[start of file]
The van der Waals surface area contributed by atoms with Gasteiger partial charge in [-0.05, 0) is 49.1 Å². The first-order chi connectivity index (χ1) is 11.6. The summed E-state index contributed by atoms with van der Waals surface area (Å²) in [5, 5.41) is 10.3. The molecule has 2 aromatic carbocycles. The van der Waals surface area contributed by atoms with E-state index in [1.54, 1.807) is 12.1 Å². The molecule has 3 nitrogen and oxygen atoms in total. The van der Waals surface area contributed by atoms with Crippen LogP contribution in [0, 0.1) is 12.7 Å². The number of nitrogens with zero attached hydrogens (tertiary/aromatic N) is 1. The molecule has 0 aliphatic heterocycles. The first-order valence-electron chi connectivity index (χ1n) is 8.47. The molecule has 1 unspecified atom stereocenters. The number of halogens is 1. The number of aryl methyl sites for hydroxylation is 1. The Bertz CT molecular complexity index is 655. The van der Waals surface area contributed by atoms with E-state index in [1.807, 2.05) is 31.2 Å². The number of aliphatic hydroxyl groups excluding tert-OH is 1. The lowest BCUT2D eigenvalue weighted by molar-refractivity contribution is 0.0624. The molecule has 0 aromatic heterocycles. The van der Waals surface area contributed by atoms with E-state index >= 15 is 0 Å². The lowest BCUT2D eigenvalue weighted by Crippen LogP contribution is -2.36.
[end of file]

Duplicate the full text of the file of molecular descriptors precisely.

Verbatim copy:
The van der Waals surface area contributed by atoms with Gasteiger partial charge in [-0.05, 0) is 49.1 Å². The first-order chi connectivity index (χ1) is 11.6. The summed E-state index contributed by atoms with van der Waals surface area (Å²) in [5, 5.41) is 10.3. The molecule has 2 aromatic carbocycles. The van der Waals surface area contributed by atoms with E-state index in [1.54, 1.807) is 12.1 Å². The molecule has 3 nitrogen and oxygen atoms in total. The van der Waals surface area contributed by atoms with Crippen LogP contribution in [0, 0.1) is 12.7 Å². The number of nitrogens with zero attached hydrogens (tertiary/aromatic N) is 1. The molecule has 0 aliphatic heterocycles. The first-order valence-electron chi connectivity index (χ1n) is 8.47. The molecule has 1 unspecified atom stereocenters. The number of halogens is 1. The number of aryl methyl sites for hydroxylation is 1. The Bertz CT molecular complexity index is 655. The van der Waals surface area contributed by atoms with E-state index in [1.807, 2.05) is 31.2 Å². The number of aliphatic hydroxyl groups excluding tert-OH is 1. The lowest BCUT2D eigenvalue weighted by molar-refractivity contribution is 0.0624. The molecule has 0 aromatic heterocycles. The van der Waals surface area contributed by atoms with E-state index >= 15 is 0 Å². The lowest BCUT2D eigenvalue weighted by Crippen LogP contribution is -2.36.